In my view, it is premature to apply the Trotta test. However, in light of the submissions, I will set out the Trotta analysis so that the parties will have a clear understanding of its parameters as the matter moves forward.
 Were the Trotta test to apply, the application at this stage would not succeed. …
[Benotto J.A. proceeded to explain how the evidence was of highly suspect credibility and in any event could not have affected the trial judge’s analysis.]
 This would be the Trotta analysis as applied to the information currently available to the appellant and placed before this court. It would, however, be premature to subject that information to the Trotta analysis. Although framed as an application for production under s. 683, the real issue before the court was whether the author of the email was a confidential source. The application was framed and argued as one that was preliminary to an application for production. In my view, (and without intending any criticism of counsel who were in a rather unique situation,) the motion is more properly described as a motion for directions with respect to the scope of Crown disclosure.
 The distinction between a motion for production and a motion for directions in respect of Crown disclosure may be difficult to draw. It is probably impossible to draw a bright line between the two. I think it is best to approach each case having regard to exactly what is sought by the appellant and its potential impact on the putative fresh evidence application. Ultimately, the court is concerned both with allowing the appellant an opportunity to pursue realistic fresh evidence possibilities and with the hearing of appeals in a timely fashion. The characterization of any particular motion brought in the context of a proposed fresh evidence application must, to some extent, be a reflection of how those twin purposes can best be served. Here, the issue was a narrow one: was the author’s identity confidential.
 The Crown, quite rightly, disclosed the information received from the author and the results of the police investigation in redacted form. In doing so the Crown was in no way conceding the relevance of any of the material to the appeal or its obligation to produce any related material should the appellant ultimately bring a production motion. The Crown, again quite rightly, redacted the information that could identify the informant pending a judicial determination of the privilege issue. Clearly, the Crown had determined that having regard to its broad disclosure obligations, the substance of the information it had received should be disclosed. The Crown did not argue Trotta on the application except in response to a specific inquiry by the court. The Crown objected to disclosure of the identity of the author solely on the basis of privilege.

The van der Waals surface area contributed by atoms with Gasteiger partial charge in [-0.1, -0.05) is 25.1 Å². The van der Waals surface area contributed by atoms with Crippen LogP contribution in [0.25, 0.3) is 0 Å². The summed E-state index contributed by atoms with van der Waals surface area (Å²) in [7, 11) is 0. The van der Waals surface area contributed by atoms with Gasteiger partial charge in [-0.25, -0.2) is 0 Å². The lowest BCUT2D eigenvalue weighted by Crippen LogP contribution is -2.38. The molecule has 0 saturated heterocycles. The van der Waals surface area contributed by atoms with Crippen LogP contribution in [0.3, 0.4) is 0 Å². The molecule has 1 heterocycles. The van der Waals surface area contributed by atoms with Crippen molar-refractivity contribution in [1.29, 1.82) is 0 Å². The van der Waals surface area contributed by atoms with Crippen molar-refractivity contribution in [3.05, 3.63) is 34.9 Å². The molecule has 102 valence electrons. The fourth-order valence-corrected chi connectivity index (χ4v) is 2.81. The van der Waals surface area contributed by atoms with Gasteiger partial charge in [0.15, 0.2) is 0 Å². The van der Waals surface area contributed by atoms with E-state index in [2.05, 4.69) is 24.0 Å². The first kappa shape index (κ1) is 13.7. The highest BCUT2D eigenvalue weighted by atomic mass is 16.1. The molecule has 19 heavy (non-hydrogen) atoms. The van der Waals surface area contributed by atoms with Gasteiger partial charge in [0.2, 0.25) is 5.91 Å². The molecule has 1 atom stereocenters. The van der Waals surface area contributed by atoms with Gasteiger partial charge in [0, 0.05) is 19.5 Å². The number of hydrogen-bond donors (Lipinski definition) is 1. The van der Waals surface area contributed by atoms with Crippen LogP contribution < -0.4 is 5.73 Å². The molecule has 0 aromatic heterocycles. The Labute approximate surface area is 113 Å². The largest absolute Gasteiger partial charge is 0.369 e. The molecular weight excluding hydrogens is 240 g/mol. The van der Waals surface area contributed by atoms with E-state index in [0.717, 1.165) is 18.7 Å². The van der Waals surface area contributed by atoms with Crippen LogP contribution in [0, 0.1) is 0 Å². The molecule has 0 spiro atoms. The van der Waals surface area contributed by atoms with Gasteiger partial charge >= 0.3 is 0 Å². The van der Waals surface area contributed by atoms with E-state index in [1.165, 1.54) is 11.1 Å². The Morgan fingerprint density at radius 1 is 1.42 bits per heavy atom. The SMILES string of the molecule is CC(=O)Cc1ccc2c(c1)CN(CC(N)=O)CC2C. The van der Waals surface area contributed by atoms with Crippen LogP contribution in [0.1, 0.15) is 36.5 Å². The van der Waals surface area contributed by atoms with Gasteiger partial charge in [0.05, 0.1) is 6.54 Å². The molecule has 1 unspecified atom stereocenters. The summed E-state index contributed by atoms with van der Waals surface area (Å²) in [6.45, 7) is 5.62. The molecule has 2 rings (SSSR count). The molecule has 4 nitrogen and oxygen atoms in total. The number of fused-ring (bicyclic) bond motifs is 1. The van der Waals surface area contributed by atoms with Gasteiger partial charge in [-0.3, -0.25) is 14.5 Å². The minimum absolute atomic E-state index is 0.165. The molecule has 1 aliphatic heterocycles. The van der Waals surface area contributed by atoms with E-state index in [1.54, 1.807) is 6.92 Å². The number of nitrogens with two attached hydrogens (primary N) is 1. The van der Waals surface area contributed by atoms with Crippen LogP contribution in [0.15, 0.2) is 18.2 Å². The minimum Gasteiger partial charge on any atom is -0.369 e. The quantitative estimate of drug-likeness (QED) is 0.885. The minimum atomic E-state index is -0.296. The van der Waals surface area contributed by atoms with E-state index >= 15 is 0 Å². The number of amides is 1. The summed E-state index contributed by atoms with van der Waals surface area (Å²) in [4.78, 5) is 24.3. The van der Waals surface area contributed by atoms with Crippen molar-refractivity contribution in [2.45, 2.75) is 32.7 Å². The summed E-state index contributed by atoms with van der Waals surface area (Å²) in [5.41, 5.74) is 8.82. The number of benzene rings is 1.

The Crown’s claim for privilege with respect to the redacted information cannot stand. Since this was the basis for redacting the information produced, the redacted portions of the documents should now be provided, subject to the 5 areas relating to privacy issues that were identified during an in camera portion of the application.
 The identity of the author of the emails is not covered by privilege. The Trotta analysis is premature. The Crown is to provide unredacted copies of the documents already produced, subject to the privacy issues discussed in camera. Justice Doherty will case manage the matter with a view to a timely date for a hearing on the merits of the appeal.